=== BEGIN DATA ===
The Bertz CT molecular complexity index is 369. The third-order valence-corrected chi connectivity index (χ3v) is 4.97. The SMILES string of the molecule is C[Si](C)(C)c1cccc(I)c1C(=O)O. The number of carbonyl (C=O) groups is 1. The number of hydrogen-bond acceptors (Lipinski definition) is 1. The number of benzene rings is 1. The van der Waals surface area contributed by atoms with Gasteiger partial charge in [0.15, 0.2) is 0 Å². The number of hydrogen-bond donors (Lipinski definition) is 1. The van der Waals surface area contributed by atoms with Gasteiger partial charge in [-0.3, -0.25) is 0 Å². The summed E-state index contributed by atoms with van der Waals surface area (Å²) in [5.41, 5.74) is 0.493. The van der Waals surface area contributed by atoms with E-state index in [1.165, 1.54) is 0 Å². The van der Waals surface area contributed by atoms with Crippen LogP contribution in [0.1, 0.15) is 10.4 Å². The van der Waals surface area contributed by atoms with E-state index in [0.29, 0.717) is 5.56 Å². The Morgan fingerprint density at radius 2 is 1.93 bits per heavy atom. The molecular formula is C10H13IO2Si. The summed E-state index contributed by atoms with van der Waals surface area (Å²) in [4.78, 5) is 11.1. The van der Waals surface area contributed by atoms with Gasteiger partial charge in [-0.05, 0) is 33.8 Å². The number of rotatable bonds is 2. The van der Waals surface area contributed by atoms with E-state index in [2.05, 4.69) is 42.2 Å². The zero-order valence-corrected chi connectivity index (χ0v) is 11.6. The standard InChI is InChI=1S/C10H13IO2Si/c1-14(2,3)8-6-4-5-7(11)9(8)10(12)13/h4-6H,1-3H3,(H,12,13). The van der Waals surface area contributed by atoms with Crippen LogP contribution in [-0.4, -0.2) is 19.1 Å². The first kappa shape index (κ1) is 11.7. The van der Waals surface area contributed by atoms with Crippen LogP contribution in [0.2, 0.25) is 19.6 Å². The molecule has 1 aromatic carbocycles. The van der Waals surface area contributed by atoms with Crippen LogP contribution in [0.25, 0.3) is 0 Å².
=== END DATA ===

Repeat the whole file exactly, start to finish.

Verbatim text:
The Bertz CT molecular complexity index is 369. The third-order valence-corrected chi connectivity index (χ3v) is 4.97. The SMILES string of the molecule is C[Si](C)(C)c1cccc(I)c1C(=O)O. The number of carbonyl (C=O) groups is 1. The number of hydrogen-bond acceptors (Lipinski definition) is 1. The number of benzene rings is 1. The van der Waals surface area contributed by atoms with Gasteiger partial charge in [0.15, 0.2) is 0 Å². The number of hydrogen-bond donors (Lipinski definition) is 1. The van der Waals surface area contributed by atoms with Gasteiger partial charge in [-0.3, -0.25) is 0 Å². The summed E-state index contributed by atoms with van der Waals surface area (Å²) in [5.41, 5.74) is 0.493. The van der Waals surface area contributed by atoms with E-state index in [1.165, 1.54) is 0 Å². The van der Waals surface area contributed by atoms with Crippen LogP contribution in [0.1, 0.15) is 10.4 Å². The van der Waals surface area contributed by atoms with E-state index in [0.29, 0.717) is 5.56 Å². The Morgan fingerprint density at radius 2 is 1.93 bits per heavy atom. The molecular formula is C10H13IO2Si. The summed E-state index contributed by atoms with van der Waals surface area (Å²) in [4.78, 5) is 11.1. The van der Waals surface area contributed by atoms with Gasteiger partial charge in [-0.05, 0) is 33.8 Å². The number of rotatable bonds is 2. The van der Waals surface area contributed by atoms with E-state index in [2.05, 4.69) is 42.2 Å². The zero-order valence-corrected chi connectivity index (χ0v) is 11.6. The standard InChI is InChI=1S/C10H13IO2Si/c1-14(2,3)8-6-4-5-7(11)9(8)10(12)13/h4-6H,1-3H3,(H,12,13). The van der Waals surface area contributed by atoms with Crippen LogP contribution in [-0.4, -0.2) is 19.1 Å². The first kappa shape index (κ1) is 11.7. The van der Waals surface area contributed by atoms with Crippen LogP contribution in [0.2, 0.25) is 19.6 Å². The molecule has 1 aromatic carbocycles. The van der Waals surface area contributed by atoms with Crippen LogP contribution in [0.25, 0.3) is 0 Å².